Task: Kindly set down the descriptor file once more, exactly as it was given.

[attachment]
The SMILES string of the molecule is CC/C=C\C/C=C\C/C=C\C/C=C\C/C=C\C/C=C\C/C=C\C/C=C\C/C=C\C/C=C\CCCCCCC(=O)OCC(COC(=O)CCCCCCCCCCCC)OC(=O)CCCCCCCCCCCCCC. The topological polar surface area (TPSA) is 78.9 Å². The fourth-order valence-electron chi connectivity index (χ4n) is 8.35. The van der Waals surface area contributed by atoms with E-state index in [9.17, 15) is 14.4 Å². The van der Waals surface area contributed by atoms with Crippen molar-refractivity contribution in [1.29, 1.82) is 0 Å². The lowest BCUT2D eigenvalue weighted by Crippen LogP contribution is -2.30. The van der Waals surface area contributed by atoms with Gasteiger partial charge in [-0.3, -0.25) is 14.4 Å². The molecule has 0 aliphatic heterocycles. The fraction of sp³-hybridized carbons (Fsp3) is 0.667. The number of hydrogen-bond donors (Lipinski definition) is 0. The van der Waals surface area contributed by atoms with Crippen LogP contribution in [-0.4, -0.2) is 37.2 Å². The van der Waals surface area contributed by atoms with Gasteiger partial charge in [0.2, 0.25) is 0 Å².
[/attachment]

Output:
The SMILES string of the molecule is CC/C=C\C/C=C\C/C=C\C/C=C\C/C=C\C/C=C\C/C=C\C/C=C\C/C=C\C/C=C\CCCCCCC(=O)OCC(COC(=O)CCCCCCCCCCCC)OC(=O)CCCCCCCCCCCCCC. The topological polar surface area (TPSA) is 78.9 Å². The fourth-order valence-electron chi connectivity index (χ4n) is 8.35. The van der Waals surface area contributed by atoms with E-state index in [9.17, 15) is 14.4 Å². The van der Waals surface area contributed by atoms with Crippen molar-refractivity contribution in [1.29, 1.82) is 0 Å². The lowest BCUT2D eigenvalue weighted by Crippen LogP contribution is -2.30. The van der Waals surface area contributed by atoms with Gasteiger partial charge in [-0.3, -0.25) is 14.4 Å². The molecule has 0 aliphatic heterocycles. The fraction of sp³-hybridized carbons (Fsp3) is 0.667. The number of hydrogen-bond donors (Lipinski definition) is 0. The van der Waals surface area contributed by atoms with Crippen LogP contribution in [-0.4, -0.2) is 37.2 Å². The van der Waals surface area contributed by atoms with Gasteiger partial charge in [0.2, 0.25) is 0 Å².